Back in 1981, when I graduated from high school, the 21st century seemed like a lifetime away. In a sense, it was, but this is not so much about my personal experience as it is the human experience. Technology has transformed us in ways few could ever predict. Technology in 1981 was advanced compared to just 20 years prior, but the gains made since make the technology of the 80s look down right primitive.
This is hardly news to anyone not living in a cave. Anyone old enough can remember the days before the CD, the cell phone or the personal computer. My first programming class in high school consisted of programming in BASIC on dumb terminals connected via a telephone coupler to the Stanford University VAX mainframe. The desktop computer was just in its infancy. I remember in grade school we had a desktop calculator (performing only simple arithmetic tasks) that dwarfed the MacBook I am using at this very moment.
In seventh grade, I knew the daughter of Charlie Spork, the founder of National Semiconductor – one of the early leaders in creating what would become known as Silicon Valley. Through her, I was able to obtain my first handheld calculator – one that not only performed simple arithmetic tasks, but also was able to store a number in its “memory.” Due to my connection, I bought it for the bargain basement price of $75. Those are 1975 dollars, mind you.
By the time I finally got off my butt and went to college in 1983, Tandy, Commodore and some others were marketing rudimentary home computers. The telephone coupler had been replaced by a MODEM that did not need to have the handset nestled into it; one could simply plug a telephone cable into it (modular and touch-tone telephones were also relatively recent developments - rotary phones used to be hard-wired right into the wall). The Internet existed, but it was only accessible to a select few… the World Wide Web was science fiction. I would connect my Commodore 64 to the San Diego State University Vax and write my programs in Pascal and Fortran – lines and lines of code did what the Graphical User Interface, so ubiquitous today, does with apparent and invisible ease.
Fast-forward to 2009. In looking back, it is simply amazing how much technology has progressed. It begs the question – where will it be by the end of my lifetime? By the time my children reach their twilight years? And my grandchildren’s? Could it be that technology could extend the life expectancy of humans beyond the limits of biology and, more importantly, what will that mean for the advancement of science and technology.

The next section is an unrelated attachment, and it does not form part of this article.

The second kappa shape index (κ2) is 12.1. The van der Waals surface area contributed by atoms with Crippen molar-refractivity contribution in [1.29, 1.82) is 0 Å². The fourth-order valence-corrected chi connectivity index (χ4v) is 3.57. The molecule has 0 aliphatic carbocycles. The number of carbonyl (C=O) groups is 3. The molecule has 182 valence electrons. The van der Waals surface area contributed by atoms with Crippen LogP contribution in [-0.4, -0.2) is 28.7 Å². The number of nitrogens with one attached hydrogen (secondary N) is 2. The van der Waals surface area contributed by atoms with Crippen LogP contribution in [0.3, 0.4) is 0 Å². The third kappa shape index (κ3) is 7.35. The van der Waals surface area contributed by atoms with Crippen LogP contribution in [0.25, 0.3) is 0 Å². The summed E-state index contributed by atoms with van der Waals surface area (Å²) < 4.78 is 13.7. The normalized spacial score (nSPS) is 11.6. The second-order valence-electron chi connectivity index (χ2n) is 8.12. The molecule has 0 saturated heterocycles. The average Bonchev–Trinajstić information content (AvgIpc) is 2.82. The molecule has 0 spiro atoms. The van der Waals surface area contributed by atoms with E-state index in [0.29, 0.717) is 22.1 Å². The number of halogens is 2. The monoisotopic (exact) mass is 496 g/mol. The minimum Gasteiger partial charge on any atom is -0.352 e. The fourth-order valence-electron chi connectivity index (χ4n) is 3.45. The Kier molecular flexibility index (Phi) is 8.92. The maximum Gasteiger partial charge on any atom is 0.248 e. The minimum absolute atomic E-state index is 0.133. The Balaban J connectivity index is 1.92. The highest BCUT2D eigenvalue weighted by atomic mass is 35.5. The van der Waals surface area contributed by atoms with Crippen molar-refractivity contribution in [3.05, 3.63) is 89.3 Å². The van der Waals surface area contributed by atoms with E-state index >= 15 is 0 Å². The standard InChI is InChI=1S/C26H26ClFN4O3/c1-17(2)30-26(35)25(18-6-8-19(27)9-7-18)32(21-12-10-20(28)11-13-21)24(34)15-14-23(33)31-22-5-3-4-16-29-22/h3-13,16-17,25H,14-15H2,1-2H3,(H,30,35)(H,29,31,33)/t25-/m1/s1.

As it stands right now, our children must learn what has already been discovered before they can pick up the baton and run with it. The amount of knowledge held collectively by the human race must be passed from generation to generation before new advances can be built upon prior achievements. But what if we could continue to pursue these frontiers for 100, 500, 1,000 or more years. The advantages would be realized in the ability to extend the period of one’s education by many years and the ability to build upon one’s own research without having to pass it on to succeeding generations.
We’re talking about the possibility, through any number of technologies, to achieve veritable immortality. The rate of advancement would increase logarithmically. With virtually unlimited life expectancies, time would become so plentiful that the human race could conceivably colonize the vast distances of intergalactic space. And we would have to, for our population would expand without constraint. There are, of course, philosophic and ethical overtones to such a scenario, but today we must face the real possibility that technology will advance… and probably at a rate and in ways no one can predict.
Are we tomorrow’s Gods? Does the power to create and extend life – to be the complete and total masters of our own destiny give us what has been the dominion of the all powerful? One hundred years ago, space travel was laughable, man had only just learned how to fly and automobiles were still a rarity. My computer from just ten years ago is today an ancient relic, good for next to nothing. So much of what was once considered impossible has today become not only part of everyday life, but also a necessary part. What will tomorrow bring?